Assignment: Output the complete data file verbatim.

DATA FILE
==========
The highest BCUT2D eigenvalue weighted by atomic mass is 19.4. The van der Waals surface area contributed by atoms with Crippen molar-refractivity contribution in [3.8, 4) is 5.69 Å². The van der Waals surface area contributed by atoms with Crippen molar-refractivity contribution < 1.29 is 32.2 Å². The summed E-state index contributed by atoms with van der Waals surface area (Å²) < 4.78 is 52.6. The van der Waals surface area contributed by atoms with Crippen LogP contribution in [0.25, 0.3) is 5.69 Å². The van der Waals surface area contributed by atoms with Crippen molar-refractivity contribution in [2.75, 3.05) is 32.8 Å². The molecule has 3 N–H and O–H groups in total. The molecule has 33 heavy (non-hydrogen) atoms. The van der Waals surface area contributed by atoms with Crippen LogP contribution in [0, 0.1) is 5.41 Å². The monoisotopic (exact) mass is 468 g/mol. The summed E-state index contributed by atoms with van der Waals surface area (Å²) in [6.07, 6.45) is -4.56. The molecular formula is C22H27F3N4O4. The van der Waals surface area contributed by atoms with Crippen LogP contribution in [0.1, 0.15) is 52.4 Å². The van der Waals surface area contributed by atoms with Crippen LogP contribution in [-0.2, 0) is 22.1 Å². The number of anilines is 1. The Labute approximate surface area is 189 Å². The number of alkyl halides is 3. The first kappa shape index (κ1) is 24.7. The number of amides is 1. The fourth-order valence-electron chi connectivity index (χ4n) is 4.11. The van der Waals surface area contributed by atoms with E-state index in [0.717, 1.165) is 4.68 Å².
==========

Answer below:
The highest BCUT2D eigenvalue weighted by atomic mass is 19.4. The van der Waals surface area contributed by atoms with Crippen molar-refractivity contribution in [3.8, 4) is 5.69 Å². The van der Waals surface area contributed by atoms with Crippen molar-refractivity contribution < 1.29 is 32.2 Å². The summed E-state index contributed by atoms with van der Waals surface area (Å²) < 4.78 is 52.6. The van der Waals surface area contributed by atoms with Crippen LogP contribution in [0.25, 0.3) is 5.69 Å². The van der Waals surface area contributed by atoms with Crippen molar-refractivity contribution in [2.75, 3.05) is 32.8 Å². The molecule has 3 N–H and O–H groups in total. The molecule has 33 heavy (non-hydrogen) atoms. The van der Waals surface area contributed by atoms with Crippen LogP contribution in [0, 0.1) is 5.41 Å². The monoisotopic (exact) mass is 468 g/mol. The summed E-state index contributed by atoms with van der Waals surface area (Å²) in [6.07, 6.45) is -4.56. The molecular formula is C22H27F3N4O4. The van der Waals surface area contributed by atoms with Crippen LogP contribution in [0.1, 0.15) is 52.4 Å². The van der Waals surface area contributed by atoms with Crippen LogP contribution in [-0.2, 0) is 22.1 Å². The number of anilines is 1. The Labute approximate surface area is 189 Å². The number of alkyl halides is 3. The first kappa shape index (κ1) is 24.7. The number of amides is 1. The fourth-order valence-electron chi connectivity index (χ4n) is 4.11. The van der Waals surface area contributed by atoms with E-state index in [0.717, 1.165) is 4.68 Å².